The June 11th edition shows the Fuehrer and Rechsmarshal Goering enthusiastically inspecting a rare Prussian battle flag from the Seven Years War and Frederick the Great’s chess set. Both were gifts from the Croatian head of state, Anton Pavelic, shown here after his country concluded an alliance with the Third Reich.
Goering meets with Luftwaffe top brass, including Hugo Sperrle, Commander of the 3rd Air Fleet that destroyed the French Air Force in May, 1940; General Albert Kesselring, among the most brilliant military aviation commanders of all time, who would continue to win laurels in North Africa and Italy; Generaloberst Hans Jeschonnek, who had urged Hitler to terror-bomb London’s residential neighborhoods, a request the Führer denied; General der Flieger Alexander Löhr, who conducted the successful Dodecanese Campaign, murdered by Tito’s Communists after the war; and Air Inspector General Erhard Milch, whose incompetence was to play a significant role in Germany’s coming defeat.
Subsequent editions on both disks deal chiefly with Operation Barbarossa, the German-led invasion of the Soviet Union. Of special interest is the visual documentation of the earliest moments of the Campaign --- the irrepressible Axis advance into Lithuania; the fall of cities such as Minsk and Bialystok; greeting of the Germans and their allies by Ukrainians, Balts and Russians as liberators from Stalin; exciting gun-camera footage of Red Air Force I-16 fighters and DB-4 bombers knocked out of the sky; a Soviet armored train blasted off its tracks by Stuka dive bombers; low-flying Stromovik attack planes; and the first Heinkel-111 raids on Moscow.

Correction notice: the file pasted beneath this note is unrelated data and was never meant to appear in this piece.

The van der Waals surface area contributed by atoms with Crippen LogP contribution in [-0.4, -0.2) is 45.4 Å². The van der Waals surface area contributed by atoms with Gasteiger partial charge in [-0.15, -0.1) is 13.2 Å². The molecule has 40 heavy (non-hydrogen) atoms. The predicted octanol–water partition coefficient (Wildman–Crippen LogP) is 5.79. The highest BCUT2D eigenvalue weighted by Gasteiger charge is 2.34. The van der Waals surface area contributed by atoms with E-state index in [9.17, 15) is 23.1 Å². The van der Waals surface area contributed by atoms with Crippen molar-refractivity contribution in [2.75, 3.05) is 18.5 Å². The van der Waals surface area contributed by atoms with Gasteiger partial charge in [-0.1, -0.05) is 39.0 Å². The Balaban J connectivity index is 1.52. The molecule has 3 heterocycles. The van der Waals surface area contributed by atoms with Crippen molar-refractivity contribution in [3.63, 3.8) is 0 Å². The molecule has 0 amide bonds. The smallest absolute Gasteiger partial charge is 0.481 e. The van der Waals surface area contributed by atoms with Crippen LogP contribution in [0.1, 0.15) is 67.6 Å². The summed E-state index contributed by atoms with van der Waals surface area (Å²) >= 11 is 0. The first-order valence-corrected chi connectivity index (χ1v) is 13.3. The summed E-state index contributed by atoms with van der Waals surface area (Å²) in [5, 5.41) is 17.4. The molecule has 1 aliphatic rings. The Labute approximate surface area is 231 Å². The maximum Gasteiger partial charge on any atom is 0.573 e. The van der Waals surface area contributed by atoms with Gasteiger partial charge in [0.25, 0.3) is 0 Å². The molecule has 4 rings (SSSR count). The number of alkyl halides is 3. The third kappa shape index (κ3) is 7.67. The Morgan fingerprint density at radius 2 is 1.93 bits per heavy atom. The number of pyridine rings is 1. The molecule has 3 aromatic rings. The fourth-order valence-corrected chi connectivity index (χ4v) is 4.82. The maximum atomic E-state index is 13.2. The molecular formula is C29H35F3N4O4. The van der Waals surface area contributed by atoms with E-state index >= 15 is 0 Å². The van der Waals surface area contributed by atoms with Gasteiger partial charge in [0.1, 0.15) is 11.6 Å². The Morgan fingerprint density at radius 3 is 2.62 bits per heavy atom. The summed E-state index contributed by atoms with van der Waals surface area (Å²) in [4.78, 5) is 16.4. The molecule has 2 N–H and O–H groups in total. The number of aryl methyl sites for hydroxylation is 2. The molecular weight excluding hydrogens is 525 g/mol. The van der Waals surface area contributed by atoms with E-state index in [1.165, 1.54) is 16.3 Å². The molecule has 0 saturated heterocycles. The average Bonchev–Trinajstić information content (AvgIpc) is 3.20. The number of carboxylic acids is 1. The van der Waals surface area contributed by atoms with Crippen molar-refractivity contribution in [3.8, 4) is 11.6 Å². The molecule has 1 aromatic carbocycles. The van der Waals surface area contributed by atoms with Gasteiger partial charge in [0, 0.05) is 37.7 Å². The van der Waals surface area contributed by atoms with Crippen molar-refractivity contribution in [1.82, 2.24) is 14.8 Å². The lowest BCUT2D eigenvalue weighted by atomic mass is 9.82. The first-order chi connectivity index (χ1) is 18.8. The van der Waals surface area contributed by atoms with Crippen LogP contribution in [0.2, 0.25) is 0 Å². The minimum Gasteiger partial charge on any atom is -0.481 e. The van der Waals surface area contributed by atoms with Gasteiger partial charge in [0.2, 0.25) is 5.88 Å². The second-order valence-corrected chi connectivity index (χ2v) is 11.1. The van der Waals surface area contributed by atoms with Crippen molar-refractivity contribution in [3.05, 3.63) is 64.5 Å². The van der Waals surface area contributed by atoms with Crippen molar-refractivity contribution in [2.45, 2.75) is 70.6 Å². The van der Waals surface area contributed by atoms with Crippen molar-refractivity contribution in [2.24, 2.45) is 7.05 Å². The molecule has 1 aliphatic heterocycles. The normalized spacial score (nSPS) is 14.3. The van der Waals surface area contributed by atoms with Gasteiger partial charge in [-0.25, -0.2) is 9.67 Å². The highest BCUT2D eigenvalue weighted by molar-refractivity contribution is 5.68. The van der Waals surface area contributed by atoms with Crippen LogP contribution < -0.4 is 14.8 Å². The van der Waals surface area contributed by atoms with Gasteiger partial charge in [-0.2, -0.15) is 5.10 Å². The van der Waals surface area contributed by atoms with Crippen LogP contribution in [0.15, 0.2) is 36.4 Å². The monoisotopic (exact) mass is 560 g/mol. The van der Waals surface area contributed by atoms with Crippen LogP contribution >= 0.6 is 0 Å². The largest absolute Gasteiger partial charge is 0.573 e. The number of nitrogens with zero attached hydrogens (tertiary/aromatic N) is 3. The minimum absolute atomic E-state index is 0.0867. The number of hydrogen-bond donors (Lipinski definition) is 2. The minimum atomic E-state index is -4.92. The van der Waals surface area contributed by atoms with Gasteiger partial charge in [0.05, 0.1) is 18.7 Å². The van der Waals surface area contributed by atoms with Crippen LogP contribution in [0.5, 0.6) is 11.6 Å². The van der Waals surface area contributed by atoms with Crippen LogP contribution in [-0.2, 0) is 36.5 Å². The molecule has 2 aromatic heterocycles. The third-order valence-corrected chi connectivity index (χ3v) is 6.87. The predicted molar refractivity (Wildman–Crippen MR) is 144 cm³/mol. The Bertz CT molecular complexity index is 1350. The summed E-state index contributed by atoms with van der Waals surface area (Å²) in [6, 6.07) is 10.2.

The August 6th Wochenschau stresses participation of various European peoples in the Third Reich’s struggle against the USSR. Shown are crowds of Spaniards boarding trains for the Eastern Front. They are joined by Dutch volunteers, and marching columns of Romanian and Slovak troops during the first, heady days of Operation Barbarossa. This particular newsreel ends with desperate street fighting amid the blazing ruins of Grodno, following by some of the most extraordinary glimpses of Soviet aircraft falling in flames.
Volume 5 of “Through Enemy Eyes” chronicles an especially important period in the history of World War Two, between the successful conclusion of the Balkan Campaign and the opening of Hitler’s raison d’etre --- his fight against the Communist colossus.
Reviewer’s note: While purchasing all fourteen volumes of “Through Enemy Eyes” may be too sizeable an investment for most students of World War Two, they will find nowhere else --- in either the written or spoken word --- original source material that will provide them with a broader, more profound understanding of and appreciation for that seminal conflict. To watch it every day, from first to last newsreel, is a life-changing experience, comparable to seeing and hearing Wagner’s Ring Cycle.
Whatever viewers bring with them to this collection will be expanded a thousandfold. In short, the “Through Enemy Eyes” series is by far the most important, single document to have emerged from the Second World War, bar none.
- Marc Roland
Trouble with viewing all these Wochenschau newsreels, I get so excited, I always feel like looking for a recruitment office somewhere. - Marc Roland